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A Competitor’s Story: Elizabeth Harty

A Competitor’s Story: Elizabeth Harty

Enthusiastic 22-year-old University of Michigan student-athlete Elizabeth Harty competed at the NRA Intercollegiate Rifle Club Championships for the third time this past March. A senior, she concluded her collegiate shooter career with an impressive third place finish in the Individual Smallbore Championship, and spots on both the Air Rifle and Smallbore All-Star teams.

Thus, one chapter closes but another opens for Harty, who certainly has a bright future ahead of her in the shooting sports. Notably, she will be traveling to England this summer to compete on the Randle Team for the USA. Beaming with optimism, the prospective International competitor reflected on her collegiate shooting experiences—and her blossoming career thus far for Shooting Sports USA.

Getting started

Not long into her freshman year at the University of Michigan, she discovered the school’s rifle club team. She attended a few practice sessions that year, and for Harty, it was a match made in heaven.

Elizabeth Harty shooting in the final Air Rifle relay of the 2017 NRA Intercollegiate Rifle Club Championships. Photo by John Parker.


“I first got involved in shooting after browsing through the Michigan club activities page and saw Michigan Rifle Team. I will never forget the date—November 17, 2013—my first day of practice. Coach J. Michael O’Connor warned me before shooting standing that it would be very hard to shoot in the black of the bull, but I shot the target, and he soon realized that every shot I took ended up in the bull,” remarked Harty.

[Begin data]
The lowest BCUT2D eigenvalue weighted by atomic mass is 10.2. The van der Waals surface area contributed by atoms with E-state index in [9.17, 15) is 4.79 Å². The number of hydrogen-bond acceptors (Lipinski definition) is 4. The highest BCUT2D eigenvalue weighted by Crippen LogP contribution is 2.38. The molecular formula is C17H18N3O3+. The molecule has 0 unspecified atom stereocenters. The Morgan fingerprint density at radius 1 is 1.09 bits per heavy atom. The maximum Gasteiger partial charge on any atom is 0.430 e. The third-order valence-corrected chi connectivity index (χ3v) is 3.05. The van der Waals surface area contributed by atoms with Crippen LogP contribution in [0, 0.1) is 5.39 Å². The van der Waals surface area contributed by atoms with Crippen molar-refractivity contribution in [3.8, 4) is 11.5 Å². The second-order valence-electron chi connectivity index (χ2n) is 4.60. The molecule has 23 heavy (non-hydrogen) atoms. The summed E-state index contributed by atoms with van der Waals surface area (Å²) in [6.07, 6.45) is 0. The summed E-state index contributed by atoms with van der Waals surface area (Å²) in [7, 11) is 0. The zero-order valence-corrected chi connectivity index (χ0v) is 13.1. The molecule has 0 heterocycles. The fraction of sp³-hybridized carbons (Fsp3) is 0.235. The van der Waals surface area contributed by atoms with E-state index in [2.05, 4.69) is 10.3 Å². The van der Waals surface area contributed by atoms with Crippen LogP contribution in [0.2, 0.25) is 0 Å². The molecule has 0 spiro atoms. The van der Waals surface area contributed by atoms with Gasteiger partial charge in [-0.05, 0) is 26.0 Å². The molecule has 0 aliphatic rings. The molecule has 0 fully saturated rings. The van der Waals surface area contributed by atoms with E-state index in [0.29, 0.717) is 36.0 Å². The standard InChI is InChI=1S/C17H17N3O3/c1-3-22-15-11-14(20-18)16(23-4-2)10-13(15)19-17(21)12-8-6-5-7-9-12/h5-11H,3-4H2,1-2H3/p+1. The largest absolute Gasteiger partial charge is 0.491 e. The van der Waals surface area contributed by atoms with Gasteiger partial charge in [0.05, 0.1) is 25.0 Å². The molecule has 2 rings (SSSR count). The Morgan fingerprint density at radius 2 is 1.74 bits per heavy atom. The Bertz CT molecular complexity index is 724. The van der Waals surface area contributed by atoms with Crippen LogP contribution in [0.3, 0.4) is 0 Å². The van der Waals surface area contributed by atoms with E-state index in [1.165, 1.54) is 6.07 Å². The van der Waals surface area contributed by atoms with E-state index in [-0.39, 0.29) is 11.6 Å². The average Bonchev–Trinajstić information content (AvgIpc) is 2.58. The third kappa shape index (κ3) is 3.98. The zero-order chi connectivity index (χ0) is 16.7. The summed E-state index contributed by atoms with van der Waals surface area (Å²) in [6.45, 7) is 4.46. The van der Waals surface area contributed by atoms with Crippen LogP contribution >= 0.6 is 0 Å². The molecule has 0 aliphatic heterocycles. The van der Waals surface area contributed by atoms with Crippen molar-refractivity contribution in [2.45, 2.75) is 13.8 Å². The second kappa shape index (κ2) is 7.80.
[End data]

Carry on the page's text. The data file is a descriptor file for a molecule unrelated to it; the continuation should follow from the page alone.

Later that year at the behest of Coach O’Connor, Harty shot the NRA Smallbore Prone National Championships in Bristol, IN. “I shot there not really knowing how I would do, but it was a ton of fun and I met some great people.”

By her sophomore year, she had purchased a SCATT shooter training system and was a part of the scoring team for Michigan. “Watching others shooting tight groupings, I wanted to do that—my competitive side had come out—my desire to win!”

Harty had to wait until the next fall to officially join the rifle team. “Coach O’Connor really wanted me on the rifle team. After my first practice, I had quickly fallen in love with the sport, and started training with the team. To everyone’s surprise, I progressed very quickly,” she exclaimed, beaming with pride. That same year, Harty and her Michigan Rifle Club teammates won the NRA National Intercollegiate Rifle Club Championship.